Third Gas Pipeline Data System Shuts a Day After Cyberattack
A third U.S. pipeline company reported its electronic system for communicating with customers has stopped working, a day after a cyberattack resulted in a similar shutdown. The Department of Homeland Security, which said Monday it’s gathering information about the potential intrusion, had no immediate comment on the latest shutdown. Tuesday’s closure affected Oneok Inc., which operates natural gas pipelines in the Permian Basin in Texas and the Rocky Mountain region. The cyberattack Monday didn’t affect flows on the pipeline.

Russia Attacked the US Power Grid for Two Years. Now What?
It is estimated that U.S. utilities will spend over $7 billion on grid cybersecurity by 2020. To protect their systems, utilities must first understand how they are interconnected. Utilities will then be equipped to make better decisions as to which products are best to protect their systems from cyber threats. Every utility should create a register with details about identified risks, an analysis of exposure severity and evaluations of possible solutions. The register must be updated regularly as cyber threats and vulnerabilities change quickly.

Cybersecurity and the New Era of Space Activities
In crafting needed legislation for commercial space activities, Congress should bolster industry efforts to strengthen cybersecurity. Private-sector actors should strengthen their adoption of cybersecurity best practices and collaborate with one another on improving implementation of cybersecurity strategies. Internationally, the United States should pursue collaboration on space cybersecurity through the North Atlantic Treaty Organization (NATO), plurilateral space cooperation mechanisms, and bilateral forums.

The Next NSA Chief Is More Used to Cyberwar Than Spy Games
Nakasone’s recent career—leading the Army’s Cyber Command and creating Joint Task Force Ares, a Cyber Command operation with a mission of attacking and disrupting ISIS operations via the internet—has prepared him more for that Cyber Command role than for the NSA’s Sigint mission, some in the intelligence community say. And that has raised concerns that Nakasone won’t give equal weight or resources to the NSA half of his position.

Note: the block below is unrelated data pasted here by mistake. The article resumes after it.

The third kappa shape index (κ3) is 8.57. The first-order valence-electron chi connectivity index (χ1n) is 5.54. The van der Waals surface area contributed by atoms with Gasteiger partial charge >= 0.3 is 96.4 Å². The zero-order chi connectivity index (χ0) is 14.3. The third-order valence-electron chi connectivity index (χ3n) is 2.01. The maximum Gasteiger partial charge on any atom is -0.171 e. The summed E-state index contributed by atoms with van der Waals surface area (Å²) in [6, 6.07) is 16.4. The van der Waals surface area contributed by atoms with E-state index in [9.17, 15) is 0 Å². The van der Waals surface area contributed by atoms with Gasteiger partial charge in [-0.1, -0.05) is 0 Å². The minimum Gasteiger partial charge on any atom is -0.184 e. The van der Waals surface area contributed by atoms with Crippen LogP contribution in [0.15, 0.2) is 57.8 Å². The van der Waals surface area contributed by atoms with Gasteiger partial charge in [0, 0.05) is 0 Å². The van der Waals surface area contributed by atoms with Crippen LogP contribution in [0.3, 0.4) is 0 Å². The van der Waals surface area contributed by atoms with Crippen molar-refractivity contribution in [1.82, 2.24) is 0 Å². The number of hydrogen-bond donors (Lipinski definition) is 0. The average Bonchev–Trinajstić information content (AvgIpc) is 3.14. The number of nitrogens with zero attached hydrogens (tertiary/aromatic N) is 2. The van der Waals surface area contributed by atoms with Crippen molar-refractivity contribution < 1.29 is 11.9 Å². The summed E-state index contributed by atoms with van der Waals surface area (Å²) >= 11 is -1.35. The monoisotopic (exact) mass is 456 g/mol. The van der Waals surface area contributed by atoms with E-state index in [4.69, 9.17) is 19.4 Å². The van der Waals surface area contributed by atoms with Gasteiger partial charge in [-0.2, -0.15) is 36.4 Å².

States redesign election cybersecurity with $380 million boost
Several states have reported they are now in the process of developing proposals of how their funding will be spent, including Washington and Wisconsin, two states that were targeted in the previous presidential election. Washington state will receive $7.9 million to enhance cybersecurity and replace aging IT infrastructure, the office of Washington Secretary of State Kim Wyman announced March 29. That funding is required to be supplemented by an additional grant from the state of at least 5 percent, or about $400,000.

The best cybersecurity analysts should play the part of detective
With an ever-growing threat from cyber attacks, we now live in a world where security operation centers (SOC) are the norm. These typically feature a number of cybersecurity analysts watching screens for alerts, and then following a play book for any alerts that occur. When done well, these operations will usually identify and remediate common attacks very quickly. For example, responding to an alert about a malware attack on a system, they would typically block the system from the network, and send field personnel to clean it up.

What Cybersecurity Jobseekers are Telling Us